From Arabic and Japanese to Hebrew, Javanese and Cherokee, The Lonely Planet have released a book that explores 26 unique scripts and alphabets.  The Art of Language from Lonely Planet looks at beautifully written local proverbs, each one with calligraphy tutorials.

Accompanying insights into each language’s roots and popularity today, The Art of Language is a fascinating guide into other cultures and traditions. “As this book will show you, writing is like a slow-growing local plant whose roots are astonishingly deep,” Tim Brookes of The Endangered Alphabets Project writes in the book’s Introduction. “A traveller who ignores local writing is missing as much as one who ignores local architecture,” Tim says, “And as this book shows, many scripts have managed to thrive in our information age even as Latin letters have overtaken others. If you practise the calligraphy exercises offered in this book,” Tim continues, “you may realise something arguably even deeper about writing. Writing is an expression of its cultural origins, but the act of writing is an extension of the body, of the turn of the human wrist. It’s a form of grace, almost a dance.”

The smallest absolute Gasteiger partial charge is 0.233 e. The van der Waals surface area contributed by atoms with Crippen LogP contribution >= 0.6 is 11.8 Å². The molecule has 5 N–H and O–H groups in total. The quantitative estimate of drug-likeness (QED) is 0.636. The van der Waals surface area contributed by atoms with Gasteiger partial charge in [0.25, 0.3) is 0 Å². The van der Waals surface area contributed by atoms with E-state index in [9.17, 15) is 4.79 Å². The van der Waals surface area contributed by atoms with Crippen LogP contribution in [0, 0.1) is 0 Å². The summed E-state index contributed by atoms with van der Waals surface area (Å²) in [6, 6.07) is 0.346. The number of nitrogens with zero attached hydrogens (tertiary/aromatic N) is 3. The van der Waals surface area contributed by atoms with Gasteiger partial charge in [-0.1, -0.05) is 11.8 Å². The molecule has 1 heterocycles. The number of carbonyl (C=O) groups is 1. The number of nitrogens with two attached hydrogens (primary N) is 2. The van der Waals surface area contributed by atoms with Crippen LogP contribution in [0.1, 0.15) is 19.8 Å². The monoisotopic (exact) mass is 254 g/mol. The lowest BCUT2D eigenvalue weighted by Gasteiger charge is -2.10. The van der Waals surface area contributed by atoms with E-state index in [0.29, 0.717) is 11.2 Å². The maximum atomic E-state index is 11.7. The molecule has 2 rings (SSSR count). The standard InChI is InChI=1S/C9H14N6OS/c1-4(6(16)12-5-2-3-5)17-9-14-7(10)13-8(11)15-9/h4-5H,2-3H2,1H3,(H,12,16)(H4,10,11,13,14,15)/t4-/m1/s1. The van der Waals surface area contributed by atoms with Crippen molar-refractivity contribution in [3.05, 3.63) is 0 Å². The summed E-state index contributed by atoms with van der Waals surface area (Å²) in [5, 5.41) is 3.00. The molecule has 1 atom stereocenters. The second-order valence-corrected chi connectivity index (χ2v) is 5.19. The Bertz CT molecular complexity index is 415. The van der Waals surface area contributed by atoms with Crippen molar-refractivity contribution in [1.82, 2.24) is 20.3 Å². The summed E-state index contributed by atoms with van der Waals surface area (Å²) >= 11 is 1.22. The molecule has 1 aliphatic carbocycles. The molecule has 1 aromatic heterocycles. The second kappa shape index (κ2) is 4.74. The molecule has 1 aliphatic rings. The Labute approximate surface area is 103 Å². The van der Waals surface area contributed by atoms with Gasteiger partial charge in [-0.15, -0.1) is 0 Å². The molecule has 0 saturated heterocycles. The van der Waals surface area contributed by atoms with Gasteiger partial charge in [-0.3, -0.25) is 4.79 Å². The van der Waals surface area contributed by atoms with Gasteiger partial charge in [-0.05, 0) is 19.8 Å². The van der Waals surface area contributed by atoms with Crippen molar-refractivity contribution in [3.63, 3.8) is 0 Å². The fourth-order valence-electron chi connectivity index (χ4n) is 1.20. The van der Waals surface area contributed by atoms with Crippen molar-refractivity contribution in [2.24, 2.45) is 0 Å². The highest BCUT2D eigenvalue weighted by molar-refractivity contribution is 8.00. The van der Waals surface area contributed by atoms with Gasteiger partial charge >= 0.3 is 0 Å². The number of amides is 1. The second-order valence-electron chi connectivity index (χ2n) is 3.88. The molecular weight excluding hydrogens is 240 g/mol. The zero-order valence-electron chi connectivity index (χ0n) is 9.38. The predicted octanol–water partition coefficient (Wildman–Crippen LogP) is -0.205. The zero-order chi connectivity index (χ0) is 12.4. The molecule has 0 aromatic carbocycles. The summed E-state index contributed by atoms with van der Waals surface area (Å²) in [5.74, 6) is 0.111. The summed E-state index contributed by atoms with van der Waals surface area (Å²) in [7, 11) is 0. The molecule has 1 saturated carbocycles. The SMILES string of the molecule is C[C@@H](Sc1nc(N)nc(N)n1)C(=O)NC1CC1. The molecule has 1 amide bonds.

The Art of Language features the following scripts per region: Africa- Arabic, Ge’ez, N’Ko, Tifinagh, Vai, Asia- Bengali, Burmese, Chinese, Cyrillic, Devanagari, Hangul, Hanuno’o, Japanese, Kawi-Javanese, Khmer, Mongolian, Tamil, Thai, Tibetan, North America- Cherokee, Cree, Middle East- Arabic, Hebrew, Syriac, and Europe – Armenian, Cyrillic, Georgian, Greek.

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